To prevent further food crises like those that hit millions of people in the Horn and Sahel regions of Africa in the past two years, the misalignment between political and humanitarian risks must be addressed, or aid needs will increasingly go unmet because drought-related hunger is affecting growing numbers of people in Africa, the report said.
"Rapid population growth, low levels of political inclusion, low agricultural yields and rapid environmental change mean the risk of food crises in the Horn and Sahel is increasing," said the report from the London-based Royal Institute of International Affairs. "Conflict and geopolitics act as risk multipliers, meaning that full-blown famine remains a serious threat."
Drought-related food crises are the most deadly of all natural hazards and are estimated to have cost between 1 and 2 million lives since 1970.
The report explains why the international aid community is still dragging its feet on early warnings, even though these have improved considerably. For example, alerts were issued for 11 months before famine was finally declared in Somalia in July 2011, and the relief system was mobilised, it said.
One of the main reasons was political, as Western donor nations feared their aid could end up supporting the Islamist militant group al Shabaab, considered a terrorist organisation by Washington, according to the report. "From a donor perspective, the risk of humanitarian aid being captured by al Shabaab took priority over the risk of a humanitarian catastrophe in Somalia," it said.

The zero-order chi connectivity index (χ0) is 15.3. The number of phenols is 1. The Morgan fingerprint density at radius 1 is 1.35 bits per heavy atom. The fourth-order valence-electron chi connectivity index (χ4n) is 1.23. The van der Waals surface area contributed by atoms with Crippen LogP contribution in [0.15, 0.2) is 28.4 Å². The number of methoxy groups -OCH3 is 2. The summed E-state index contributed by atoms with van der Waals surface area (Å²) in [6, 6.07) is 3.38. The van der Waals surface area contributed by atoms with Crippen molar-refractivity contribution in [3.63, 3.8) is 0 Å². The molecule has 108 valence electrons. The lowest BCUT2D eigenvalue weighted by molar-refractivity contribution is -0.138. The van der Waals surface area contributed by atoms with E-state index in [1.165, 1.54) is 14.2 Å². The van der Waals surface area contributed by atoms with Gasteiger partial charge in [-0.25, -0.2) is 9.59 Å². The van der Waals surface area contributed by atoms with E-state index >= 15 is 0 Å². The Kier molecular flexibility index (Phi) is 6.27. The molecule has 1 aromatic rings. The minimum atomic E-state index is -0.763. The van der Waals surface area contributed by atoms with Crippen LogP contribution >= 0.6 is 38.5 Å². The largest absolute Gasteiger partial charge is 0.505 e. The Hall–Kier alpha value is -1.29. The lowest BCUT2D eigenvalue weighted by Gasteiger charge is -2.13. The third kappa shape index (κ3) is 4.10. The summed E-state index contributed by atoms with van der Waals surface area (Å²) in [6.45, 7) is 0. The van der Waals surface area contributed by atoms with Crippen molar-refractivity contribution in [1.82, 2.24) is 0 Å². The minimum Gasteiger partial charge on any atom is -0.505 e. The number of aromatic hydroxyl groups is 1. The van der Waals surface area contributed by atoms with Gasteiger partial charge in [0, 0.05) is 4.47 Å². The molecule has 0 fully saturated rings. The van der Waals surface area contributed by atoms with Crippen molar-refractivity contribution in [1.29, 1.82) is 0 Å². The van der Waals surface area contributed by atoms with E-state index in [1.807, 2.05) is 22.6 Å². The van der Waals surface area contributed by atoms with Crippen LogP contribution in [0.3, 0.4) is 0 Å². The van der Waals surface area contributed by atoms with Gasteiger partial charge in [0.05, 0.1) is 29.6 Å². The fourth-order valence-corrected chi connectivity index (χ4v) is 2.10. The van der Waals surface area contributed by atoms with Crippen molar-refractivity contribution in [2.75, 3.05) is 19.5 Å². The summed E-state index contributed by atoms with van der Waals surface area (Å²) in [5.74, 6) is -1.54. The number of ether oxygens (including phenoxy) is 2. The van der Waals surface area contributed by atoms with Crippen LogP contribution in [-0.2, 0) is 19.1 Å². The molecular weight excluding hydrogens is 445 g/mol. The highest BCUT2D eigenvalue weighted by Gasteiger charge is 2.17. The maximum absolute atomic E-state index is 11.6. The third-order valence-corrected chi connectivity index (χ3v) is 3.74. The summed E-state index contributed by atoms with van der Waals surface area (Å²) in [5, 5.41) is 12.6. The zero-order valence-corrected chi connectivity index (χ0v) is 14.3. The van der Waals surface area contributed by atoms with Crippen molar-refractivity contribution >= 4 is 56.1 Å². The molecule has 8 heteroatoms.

Another worry for wealthy governments is being accused of wasting taxpayers' money on a crisis that never happened, said Rob Bailey, senior research fellow at Chatham House and the report's lead author.
"That results in a set of funding institutions and decision-making processes in donor agencies, the U.N. and NGOs that seek to minimise those (political) risks at the expense of not really dealing with the risk of famine at all," he told AlertNet.
In practice, this means centralised decision-making, onerous reporting systems, delays in releasing aid cash until it is too late, and a lack of willingness to experiment with new ways of doing things, Bailey added.
But the blame does not only lie with the international community, the report said.
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